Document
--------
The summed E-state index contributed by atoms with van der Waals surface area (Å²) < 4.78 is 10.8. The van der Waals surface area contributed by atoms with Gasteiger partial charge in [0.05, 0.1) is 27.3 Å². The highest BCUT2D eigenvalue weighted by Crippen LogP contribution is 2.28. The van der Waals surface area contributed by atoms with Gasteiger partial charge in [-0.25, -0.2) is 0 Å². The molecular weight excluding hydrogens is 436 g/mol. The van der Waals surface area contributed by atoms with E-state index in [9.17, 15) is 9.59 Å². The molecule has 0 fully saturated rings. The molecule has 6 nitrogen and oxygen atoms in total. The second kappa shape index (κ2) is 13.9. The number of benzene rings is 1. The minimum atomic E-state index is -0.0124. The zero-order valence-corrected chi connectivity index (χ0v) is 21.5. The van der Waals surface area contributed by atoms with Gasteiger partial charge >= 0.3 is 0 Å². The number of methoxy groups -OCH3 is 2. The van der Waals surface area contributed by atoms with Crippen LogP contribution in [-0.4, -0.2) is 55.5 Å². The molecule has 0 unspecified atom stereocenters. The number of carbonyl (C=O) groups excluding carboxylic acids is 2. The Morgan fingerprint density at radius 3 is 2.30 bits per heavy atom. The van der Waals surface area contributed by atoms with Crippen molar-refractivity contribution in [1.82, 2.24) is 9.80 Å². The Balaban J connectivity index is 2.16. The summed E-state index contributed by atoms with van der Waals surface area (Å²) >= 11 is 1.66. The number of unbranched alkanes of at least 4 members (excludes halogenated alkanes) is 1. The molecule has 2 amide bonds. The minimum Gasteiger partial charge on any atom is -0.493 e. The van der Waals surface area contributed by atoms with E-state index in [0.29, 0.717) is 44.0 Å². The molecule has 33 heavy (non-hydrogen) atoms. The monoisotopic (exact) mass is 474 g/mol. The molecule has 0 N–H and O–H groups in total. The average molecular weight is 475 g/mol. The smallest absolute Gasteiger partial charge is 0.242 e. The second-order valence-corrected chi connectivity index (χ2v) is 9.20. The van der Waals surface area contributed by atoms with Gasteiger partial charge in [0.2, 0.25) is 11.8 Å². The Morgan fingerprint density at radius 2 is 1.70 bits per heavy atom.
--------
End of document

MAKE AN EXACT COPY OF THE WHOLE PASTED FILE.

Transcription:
The summed E-state index contributed by atoms with van der Waals surface area (Å²) < 4.78 is 10.8. The van der Waals surface area contributed by atoms with Gasteiger partial charge in [0.05, 0.1) is 27.3 Å². The highest BCUT2D eigenvalue weighted by Crippen LogP contribution is 2.28. The van der Waals surface area contributed by atoms with Gasteiger partial charge in [-0.25, -0.2) is 0 Å². The molecular weight excluding hydrogens is 436 g/mol. The van der Waals surface area contributed by atoms with E-state index in [9.17, 15) is 9.59 Å². The molecule has 0 fully saturated rings. The molecule has 6 nitrogen and oxygen atoms in total. The second kappa shape index (κ2) is 13.9. The number of benzene rings is 1. The minimum atomic E-state index is -0.0124. The zero-order valence-corrected chi connectivity index (χ0v) is 21.5. The van der Waals surface area contributed by atoms with Gasteiger partial charge >= 0.3 is 0 Å². The number of methoxy groups -OCH3 is 2. The van der Waals surface area contributed by atoms with Crippen LogP contribution in [-0.4, -0.2) is 55.5 Å². The molecule has 0 unspecified atom stereocenters. The number of carbonyl (C=O) groups excluding carboxylic acids is 2. The Morgan fingerprint density at radius 3 is 2.30 bits per heavy atom. The van der Waals surface area contributed by atoms with Crippen molar-refractivity contribution in [1.82, 2.24) is 9.80 Å². The Balaban J connectivity index is 2.16. The summed E-state index contributed by atoms with van der Waals surface area (Å²) >= 11 is 1.66. The number of unbranched alkanes of at least 4 members (excludes halogenated alkanes) is 1. The molecule has 2 amide bonds. The minimum Gasteiger partial charge on any atom is -0.493 e. The van der Waals surface area contributed by atoms with E-state index in [0.29, 0.717) is 44.0 Å². The molecule has 33 heavy (non-hydrogen) atoms. The monoisotopic (exact) mass is 474 g/mol. The molecule has 0 N–H and O–H groups in total. The average molecular weight is 475 g/mol. The smallest absolute Gasteiger partial charge is 0.242 e. The second-order valence-corrected chi connectivity index (χ2v) is 9.20. The van der Waals surface area contributed by atoms with Gasteiger partial charge in [0.2, 0.25) is 11.8 Å². The Morgan fingerprint density at radius 2 is 1.70 bits per heavy atom.